Hyperlapse investigated


Hyperlapse is a visually distincive tool made by the tinkerers at Teehan+Lax. It provides a way to automatically generate short hyperlapse movies, the likes of which have been popping up on Vimeo for a while now. The Hyperlapse.js library is available on GitHub and makes use of a few clever libraries. A large chunk of the code is devoted to making the web experience a more interactive one and not simply the generation of the clips.

How does it work?

Start with a coordinate – a latitude-longitude pair. That’s the starting point. Now we pick another spot nearby and use that as our ending point. Finally we pick the thing we want to focus on. This public version of Hyperlapse limits the number of frames to 60 so that the points aren’t that distant and the calculation doesn’t take too long.

The next step is to use Google Maps’ public Routing API to get the route between our starting point and our ending point. As long as the two points aren’t too far apart, it’s most likely the same route the Google StreetView car took when it was capturing photos of the area. This stage is done so that we follow the road and don’t try a straight-line path. For a maximum of 60 intervals between our start and end point, find the coordinate on the route and grab the StreetView data for it.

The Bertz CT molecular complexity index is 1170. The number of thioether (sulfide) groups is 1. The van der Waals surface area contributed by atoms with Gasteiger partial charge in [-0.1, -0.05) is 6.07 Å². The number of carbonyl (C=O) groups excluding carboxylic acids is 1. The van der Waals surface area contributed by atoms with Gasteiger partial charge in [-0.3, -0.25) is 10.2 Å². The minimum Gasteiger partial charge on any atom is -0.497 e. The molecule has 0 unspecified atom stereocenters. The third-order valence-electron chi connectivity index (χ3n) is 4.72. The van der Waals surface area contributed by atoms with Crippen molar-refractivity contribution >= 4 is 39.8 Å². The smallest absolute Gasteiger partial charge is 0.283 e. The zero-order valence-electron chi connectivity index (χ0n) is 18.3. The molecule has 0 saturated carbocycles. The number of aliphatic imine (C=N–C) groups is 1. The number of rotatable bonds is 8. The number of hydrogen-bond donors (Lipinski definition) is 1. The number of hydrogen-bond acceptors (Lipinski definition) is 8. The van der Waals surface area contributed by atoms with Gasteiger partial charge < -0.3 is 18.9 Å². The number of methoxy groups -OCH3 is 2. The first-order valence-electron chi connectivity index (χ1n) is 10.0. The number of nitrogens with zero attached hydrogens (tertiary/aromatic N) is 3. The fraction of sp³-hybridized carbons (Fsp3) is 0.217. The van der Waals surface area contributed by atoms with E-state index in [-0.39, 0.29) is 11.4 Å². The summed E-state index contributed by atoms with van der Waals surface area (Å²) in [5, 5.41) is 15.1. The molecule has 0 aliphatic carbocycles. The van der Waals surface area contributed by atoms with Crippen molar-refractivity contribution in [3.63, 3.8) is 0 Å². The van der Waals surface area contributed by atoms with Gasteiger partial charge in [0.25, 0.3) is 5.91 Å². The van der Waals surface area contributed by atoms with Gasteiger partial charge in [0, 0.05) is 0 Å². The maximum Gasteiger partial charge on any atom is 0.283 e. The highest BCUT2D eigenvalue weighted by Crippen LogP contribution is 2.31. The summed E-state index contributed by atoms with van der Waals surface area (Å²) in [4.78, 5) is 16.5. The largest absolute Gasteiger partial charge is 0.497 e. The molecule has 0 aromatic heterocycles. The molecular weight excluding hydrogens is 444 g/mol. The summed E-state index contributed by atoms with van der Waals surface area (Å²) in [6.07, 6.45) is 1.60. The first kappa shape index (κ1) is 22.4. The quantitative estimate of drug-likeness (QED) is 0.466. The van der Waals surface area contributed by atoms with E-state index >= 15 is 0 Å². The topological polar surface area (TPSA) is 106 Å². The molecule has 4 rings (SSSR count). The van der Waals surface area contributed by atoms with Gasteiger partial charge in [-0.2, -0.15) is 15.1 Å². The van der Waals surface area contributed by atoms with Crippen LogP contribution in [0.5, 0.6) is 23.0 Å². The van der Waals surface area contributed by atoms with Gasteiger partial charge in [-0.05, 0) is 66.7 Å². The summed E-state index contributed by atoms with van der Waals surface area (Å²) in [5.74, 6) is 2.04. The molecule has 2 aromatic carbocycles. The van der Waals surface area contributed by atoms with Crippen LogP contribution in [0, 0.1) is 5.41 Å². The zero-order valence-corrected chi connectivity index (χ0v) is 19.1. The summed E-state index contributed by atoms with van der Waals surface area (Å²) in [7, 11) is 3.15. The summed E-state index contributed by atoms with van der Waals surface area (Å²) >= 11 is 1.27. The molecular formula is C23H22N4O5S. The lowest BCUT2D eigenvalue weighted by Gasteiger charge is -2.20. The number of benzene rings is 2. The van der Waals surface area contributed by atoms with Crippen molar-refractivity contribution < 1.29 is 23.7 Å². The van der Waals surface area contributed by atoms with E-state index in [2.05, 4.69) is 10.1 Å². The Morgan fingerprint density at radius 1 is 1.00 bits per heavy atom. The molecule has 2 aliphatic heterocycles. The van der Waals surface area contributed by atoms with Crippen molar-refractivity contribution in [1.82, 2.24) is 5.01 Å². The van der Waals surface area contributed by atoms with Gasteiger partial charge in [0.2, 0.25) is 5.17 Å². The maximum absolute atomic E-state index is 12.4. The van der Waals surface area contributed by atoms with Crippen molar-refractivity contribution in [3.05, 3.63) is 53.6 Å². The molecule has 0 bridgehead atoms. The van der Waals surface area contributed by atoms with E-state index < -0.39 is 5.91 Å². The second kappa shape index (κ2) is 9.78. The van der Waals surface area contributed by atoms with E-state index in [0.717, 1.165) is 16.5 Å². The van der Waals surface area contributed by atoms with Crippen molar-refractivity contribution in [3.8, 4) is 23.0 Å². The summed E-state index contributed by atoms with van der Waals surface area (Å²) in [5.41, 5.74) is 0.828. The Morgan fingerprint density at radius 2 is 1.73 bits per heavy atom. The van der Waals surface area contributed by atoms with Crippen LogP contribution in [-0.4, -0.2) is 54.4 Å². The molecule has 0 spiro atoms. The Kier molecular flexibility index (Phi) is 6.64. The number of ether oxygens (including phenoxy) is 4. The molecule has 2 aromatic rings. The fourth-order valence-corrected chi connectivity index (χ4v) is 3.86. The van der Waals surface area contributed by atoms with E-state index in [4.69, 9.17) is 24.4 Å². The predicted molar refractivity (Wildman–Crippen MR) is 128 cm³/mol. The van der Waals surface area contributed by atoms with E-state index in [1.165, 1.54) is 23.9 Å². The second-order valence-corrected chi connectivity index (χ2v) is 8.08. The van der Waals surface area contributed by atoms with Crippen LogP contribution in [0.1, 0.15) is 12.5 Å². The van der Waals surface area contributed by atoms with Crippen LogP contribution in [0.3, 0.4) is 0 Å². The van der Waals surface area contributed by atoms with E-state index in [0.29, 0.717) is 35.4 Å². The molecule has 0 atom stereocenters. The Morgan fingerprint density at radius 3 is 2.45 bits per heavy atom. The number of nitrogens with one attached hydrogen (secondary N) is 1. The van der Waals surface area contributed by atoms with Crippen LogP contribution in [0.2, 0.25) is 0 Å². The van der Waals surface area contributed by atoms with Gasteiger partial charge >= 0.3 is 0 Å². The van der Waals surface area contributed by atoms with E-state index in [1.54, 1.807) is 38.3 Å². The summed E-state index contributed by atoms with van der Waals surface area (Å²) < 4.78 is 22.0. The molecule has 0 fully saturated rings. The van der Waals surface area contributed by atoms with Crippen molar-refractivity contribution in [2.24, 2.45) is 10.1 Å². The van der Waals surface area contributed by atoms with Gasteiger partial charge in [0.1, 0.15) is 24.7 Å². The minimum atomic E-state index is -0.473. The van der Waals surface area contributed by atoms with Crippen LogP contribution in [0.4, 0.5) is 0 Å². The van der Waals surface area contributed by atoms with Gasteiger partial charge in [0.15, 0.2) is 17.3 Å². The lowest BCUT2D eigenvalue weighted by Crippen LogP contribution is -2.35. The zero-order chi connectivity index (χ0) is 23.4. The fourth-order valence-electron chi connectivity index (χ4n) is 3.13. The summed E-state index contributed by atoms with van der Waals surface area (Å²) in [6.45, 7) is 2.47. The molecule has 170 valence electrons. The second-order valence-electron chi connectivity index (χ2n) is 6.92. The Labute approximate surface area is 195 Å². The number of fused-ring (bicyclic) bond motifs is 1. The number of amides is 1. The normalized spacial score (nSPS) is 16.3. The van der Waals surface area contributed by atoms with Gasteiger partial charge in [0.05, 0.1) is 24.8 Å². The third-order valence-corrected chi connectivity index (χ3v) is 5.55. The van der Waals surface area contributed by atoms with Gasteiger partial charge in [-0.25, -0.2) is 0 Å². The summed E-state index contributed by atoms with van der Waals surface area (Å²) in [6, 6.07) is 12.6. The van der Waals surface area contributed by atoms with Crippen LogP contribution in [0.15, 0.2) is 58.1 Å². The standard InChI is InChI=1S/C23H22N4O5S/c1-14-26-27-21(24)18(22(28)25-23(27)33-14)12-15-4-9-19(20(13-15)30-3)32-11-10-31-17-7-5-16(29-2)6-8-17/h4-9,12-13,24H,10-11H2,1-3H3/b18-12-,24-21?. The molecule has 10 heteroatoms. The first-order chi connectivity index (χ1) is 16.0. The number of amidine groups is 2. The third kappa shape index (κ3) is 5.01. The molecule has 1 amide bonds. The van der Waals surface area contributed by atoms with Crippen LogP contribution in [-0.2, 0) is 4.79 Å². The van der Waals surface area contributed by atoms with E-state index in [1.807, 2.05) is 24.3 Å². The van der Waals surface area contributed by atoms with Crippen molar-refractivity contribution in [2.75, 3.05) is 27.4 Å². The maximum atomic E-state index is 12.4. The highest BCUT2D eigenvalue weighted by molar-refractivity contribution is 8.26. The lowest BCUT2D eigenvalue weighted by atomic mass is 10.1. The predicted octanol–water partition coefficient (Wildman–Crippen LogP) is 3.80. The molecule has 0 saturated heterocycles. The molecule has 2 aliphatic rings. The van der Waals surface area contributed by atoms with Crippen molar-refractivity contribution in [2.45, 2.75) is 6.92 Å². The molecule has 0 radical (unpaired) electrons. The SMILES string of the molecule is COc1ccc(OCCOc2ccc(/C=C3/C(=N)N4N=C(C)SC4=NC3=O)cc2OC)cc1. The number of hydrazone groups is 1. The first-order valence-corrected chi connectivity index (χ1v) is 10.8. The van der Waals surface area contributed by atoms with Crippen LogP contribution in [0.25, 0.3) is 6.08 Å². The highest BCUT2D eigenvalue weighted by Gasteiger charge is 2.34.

To grab the image data, Hyperlapse.js uses GSVPano.js stitch together panoramas from Google’s StreetView data. You pass it a coordinate ([48.858927,2.293307], for instance) and it returns the data for a single image made up of the many tiled images that go into a StreetView scene. If this were just for generating the final movies seen, it would be enough to grab a single segment of the StreetView panorama rather than the entire 360° bubble.


Now we have 60 panorama images – time to bring in Three.js. This step essentially recreates simplified StreetView functionality in that it generates a simple 3D sphere and textures the inside with a panoramic image. All the while, it keeps the bubbles in linear order so you can move from one to the next and get the same sense of the physical place. The extra bit added here, though, is that each of the individual bubbles snaps to looking at a certain point – the thing we want to focus on that we chose earlier.

Passing the tricky work back to the Google libraries, it then uses the Google Maps spherical geometry library to calculate the heading from our current position to the focus point. Put that back into the 3D bubble and each individual step along our route will focus on the same thing – the essence of a hyperlapse video.

As mentioned before, if you were to use this simply to create hyperlapse videos, the Three.js and GSVPano.js bits could be removed. It will be interesting to see if this tool brings that in later or if it will remain as an interesting web exploration.